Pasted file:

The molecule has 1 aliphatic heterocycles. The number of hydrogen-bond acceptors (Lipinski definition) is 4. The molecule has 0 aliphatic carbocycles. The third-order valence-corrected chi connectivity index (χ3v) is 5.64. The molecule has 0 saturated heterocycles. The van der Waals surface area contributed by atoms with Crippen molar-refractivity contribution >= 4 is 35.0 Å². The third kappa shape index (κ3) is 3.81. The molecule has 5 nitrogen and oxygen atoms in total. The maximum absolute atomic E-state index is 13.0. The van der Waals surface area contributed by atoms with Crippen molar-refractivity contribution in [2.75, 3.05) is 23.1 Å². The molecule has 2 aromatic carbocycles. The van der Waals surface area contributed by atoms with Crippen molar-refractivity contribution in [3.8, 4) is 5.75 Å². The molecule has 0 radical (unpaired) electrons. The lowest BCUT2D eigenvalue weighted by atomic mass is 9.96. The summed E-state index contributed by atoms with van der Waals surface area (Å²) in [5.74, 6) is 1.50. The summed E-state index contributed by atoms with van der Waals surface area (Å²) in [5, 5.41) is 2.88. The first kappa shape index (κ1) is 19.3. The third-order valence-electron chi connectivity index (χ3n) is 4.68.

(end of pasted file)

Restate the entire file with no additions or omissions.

The molecule has 1 aliphatic heterocycles. The number of hydrogen-bond acceptors (Lipinski definition) is 4. The molecule has 0 aliphatic carbocycles. The third-order valence-corrected chi connectivity index (χ3v) is 5.64. The molecule has 0 saturated heterocycles. The van der Waals surface area contributed by atoms with Crippen molar-refractivity contribution >= 4 is 35.0 Å². The third kappa shape index (κ3) is 3.81. The molecule has 5 nitrogen and oxygen atoms in total. The maximum absolute atomic E-state index is 13.0. The van der Waals surface area contributed by atoms with Crippen molar-refractivity contribution in [2.75, 3.05) is 23.1 Å². The molecule has 2 aromatic carbocycles. The van der Waals surface area contributed by atoms with Crippen molar-refractivity contribution in [3.8, 4) is 5.75 Å². The molecule has 0 radical (unpaired) electrons. The lowest BCUT2D eigenvalue weighted by atomic mass is 9.96. The summed E-state index contributed by atoms with van der Waals surface area (Å²) in [5.74, 6) is 1.50. The summed E-state index contributed by atoms with van der Waals surface area (Å²) in [5, 5.41) is 2.88. The first kappa shape index (κ1) is 19.3. The third-order valence-electron chi connectivity index (χ3n) is 4.68.